From Mount Hor they set out by the way to the Red Sea, to go around the land of Edom; but the people became impatient on the way. The people spoke against God and against Moses, “Why have you brought us up out of Egypt to die in the wilderness? For there is no food and no water, and we detest this miserable food.”
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When we read the scriptures, there are two basic things happening. God is saying and doing stuff. People are saying and doing stuff. It occurs to me that, more often than not, we question what God is doing. We want to know why God does what God does. We question why God punishes. We question who God chooses. We question what God was thinking. We question God's motives. We never question what the people say or do. We spectate on the grand drama of the exodus from Egypt. We question why God made Pharoah such a pain. We question why God used plagues of frogs and locust and blood on doorposts as methods of persuasion and protection. We spend way too much time trying to figure out how God did the split the Red Sea thing. But when it comes to people who have been saved and freed complaining about the food, we think, "yeah, that's what we do." We look at it and see the fault in it even as we complain about our own lives in the next breath. We are, after all, "only human" which is our less than subtle way of blaming everything on God and taking no responsibility. When we turn the questions on ourselves- "Why did we say that to that person?" "Why did we do that?"- the scriptures become less of a spectator sport and more of journey of the discovery of our deepest need and our greatest hope.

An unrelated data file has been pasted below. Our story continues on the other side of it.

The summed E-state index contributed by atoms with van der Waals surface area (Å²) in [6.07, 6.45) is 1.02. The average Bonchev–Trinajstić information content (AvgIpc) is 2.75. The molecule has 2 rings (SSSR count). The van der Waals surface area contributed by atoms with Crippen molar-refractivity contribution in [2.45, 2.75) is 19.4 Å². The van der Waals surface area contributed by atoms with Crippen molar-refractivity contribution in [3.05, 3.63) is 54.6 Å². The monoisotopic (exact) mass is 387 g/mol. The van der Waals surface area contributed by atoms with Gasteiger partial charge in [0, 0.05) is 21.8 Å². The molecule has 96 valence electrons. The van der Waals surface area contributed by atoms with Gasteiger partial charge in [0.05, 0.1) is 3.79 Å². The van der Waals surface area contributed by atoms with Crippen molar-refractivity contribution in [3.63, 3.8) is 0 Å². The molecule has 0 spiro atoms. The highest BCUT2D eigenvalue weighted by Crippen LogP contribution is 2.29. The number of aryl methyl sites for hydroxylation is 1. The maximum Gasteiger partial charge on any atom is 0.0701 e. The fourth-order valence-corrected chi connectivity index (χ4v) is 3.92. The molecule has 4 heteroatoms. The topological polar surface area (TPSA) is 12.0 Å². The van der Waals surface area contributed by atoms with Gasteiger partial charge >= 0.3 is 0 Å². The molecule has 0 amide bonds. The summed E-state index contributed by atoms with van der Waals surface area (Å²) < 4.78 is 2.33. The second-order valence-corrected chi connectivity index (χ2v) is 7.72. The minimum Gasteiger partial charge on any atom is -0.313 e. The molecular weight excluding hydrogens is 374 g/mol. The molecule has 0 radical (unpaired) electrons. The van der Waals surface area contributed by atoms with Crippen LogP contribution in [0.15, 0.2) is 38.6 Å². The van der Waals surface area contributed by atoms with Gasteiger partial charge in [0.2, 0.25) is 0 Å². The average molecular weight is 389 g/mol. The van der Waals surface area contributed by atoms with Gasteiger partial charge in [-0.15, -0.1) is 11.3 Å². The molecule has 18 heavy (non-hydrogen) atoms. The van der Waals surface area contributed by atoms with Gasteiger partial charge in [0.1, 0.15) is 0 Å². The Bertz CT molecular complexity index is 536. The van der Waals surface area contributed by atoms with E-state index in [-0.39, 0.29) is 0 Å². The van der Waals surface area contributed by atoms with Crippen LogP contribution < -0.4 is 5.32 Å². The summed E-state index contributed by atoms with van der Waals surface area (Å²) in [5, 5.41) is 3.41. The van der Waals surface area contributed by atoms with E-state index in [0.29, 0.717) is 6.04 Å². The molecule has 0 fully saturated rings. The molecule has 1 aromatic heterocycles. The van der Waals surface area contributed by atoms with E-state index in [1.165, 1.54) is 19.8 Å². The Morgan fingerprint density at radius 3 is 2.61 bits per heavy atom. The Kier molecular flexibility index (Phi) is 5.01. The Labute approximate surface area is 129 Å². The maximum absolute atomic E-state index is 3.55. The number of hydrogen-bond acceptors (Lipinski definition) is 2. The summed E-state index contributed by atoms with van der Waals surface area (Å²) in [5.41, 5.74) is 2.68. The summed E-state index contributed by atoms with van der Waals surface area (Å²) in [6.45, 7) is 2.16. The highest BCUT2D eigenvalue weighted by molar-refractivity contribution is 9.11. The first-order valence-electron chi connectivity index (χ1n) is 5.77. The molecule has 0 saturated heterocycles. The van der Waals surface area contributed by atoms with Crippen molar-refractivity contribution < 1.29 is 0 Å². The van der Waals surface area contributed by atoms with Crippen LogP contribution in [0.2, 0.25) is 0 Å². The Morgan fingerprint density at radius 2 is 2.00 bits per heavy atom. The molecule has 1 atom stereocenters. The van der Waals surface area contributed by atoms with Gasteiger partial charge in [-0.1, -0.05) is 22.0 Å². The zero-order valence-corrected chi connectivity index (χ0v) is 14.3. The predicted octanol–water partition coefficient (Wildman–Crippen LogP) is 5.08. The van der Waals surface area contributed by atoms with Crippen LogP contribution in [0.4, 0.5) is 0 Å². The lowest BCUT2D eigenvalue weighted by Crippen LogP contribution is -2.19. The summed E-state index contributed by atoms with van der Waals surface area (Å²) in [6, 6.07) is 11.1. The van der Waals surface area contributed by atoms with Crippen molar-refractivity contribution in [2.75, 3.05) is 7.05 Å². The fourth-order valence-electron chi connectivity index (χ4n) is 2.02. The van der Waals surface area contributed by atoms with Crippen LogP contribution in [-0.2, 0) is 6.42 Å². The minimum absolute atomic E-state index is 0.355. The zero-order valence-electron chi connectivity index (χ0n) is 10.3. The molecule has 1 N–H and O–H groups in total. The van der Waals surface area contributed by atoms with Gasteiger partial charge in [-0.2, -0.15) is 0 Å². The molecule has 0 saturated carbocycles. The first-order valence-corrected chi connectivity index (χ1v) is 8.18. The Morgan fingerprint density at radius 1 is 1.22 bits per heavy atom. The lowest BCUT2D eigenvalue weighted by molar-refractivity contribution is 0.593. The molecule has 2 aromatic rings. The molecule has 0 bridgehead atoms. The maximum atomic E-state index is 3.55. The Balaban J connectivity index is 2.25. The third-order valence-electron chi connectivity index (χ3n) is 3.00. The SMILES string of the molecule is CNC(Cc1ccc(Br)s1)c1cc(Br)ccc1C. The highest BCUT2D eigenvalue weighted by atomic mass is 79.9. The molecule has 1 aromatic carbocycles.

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Holy God, may we be bold enough to exam ourselves in the light of your love. Amen.